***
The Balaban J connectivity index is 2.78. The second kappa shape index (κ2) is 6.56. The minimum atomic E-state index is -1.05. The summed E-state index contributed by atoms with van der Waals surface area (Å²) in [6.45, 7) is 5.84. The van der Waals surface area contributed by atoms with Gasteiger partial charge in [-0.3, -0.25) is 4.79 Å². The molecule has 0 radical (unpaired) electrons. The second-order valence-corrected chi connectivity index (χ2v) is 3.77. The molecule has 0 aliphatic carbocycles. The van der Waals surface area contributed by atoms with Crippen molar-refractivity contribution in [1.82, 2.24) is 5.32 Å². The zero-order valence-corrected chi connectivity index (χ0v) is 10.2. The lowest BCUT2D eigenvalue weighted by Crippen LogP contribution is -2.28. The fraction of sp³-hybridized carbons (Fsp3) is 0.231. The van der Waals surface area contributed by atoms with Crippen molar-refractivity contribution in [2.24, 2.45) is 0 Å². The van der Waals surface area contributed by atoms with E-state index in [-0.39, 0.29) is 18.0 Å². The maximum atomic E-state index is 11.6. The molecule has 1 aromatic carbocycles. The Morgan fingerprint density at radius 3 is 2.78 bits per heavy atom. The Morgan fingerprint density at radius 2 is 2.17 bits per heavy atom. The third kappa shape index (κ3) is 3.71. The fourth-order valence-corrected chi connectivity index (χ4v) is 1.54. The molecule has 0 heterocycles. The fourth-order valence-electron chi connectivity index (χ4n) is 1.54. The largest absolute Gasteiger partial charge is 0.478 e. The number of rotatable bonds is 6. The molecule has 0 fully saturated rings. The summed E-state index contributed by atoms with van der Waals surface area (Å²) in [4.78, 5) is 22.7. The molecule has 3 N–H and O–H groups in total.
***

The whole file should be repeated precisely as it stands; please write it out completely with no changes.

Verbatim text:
The Balaban J connectivity index is 2.78. The second kappa shape index (κ2) is 6.56. The minimum atomic E-state index is -1.05. The summed E-state index contributed by atoms with van der Waals surface area (Å²) in [6.45, 7) is 5.84. The van der Waals surface area contributed by atoms with Gasteiger partial charge in [-0.3, -0.25) is 4.79 Å². The molecule has 0 radical (unpaired) electrons. The second-order valence-corrected chi connectivity index (χ2v) is 3.77. The molecule has 0 aliphatic carbocycles. The van der Waals surface area contributed by atoms with Crippen molar-refractivity contribution in [1.82, 2.24) is 5.32 Å². The zero-order valence-corrected chi connectivity index (χ0v) is 10.2. The lowest BCUT2D eigenvalue weighted by Crippen LogP contribution is -2.28. The fraction of sp³-hybridized carbons (Fsp3) is 0.231. The van der Waals surface area contributed by atoms with Crippen molar-refractivity contribution in [2.24, 2.45) is 0 Å². The van der Waals surface area contributed by atoms with E-state index in [-0.39, 0.29) is 18.0 Å². The maximum atomic E-state index is 11.6. The molecule has 1 aromatic carbocycles. The Morgan fingerprint density at radius 3 is 2.78 bits per heavy atom. The Morgan fingerprint density at radius 2 is 2.17 bits per heavy atom. The third kappa shape index (κ3) is 3.71. The fourth-order valence-corrected chi connectivity index (χ4v) is 1.54. The molecule has 0 heterocycles. The fourth-order valence-electron chi connectivity index (χ4n) is 1.54. The largest absolute Gasteiger partial charge is 0.478 e. The number of rotatable bonds is 6. The molecule has 0 fully saturated rings. The summed E-state index contributed by atoms with van der Waals surface area (Å²) in [4.78, 5) is 22.7. The molecule has 3 N–H and O–H groups in total.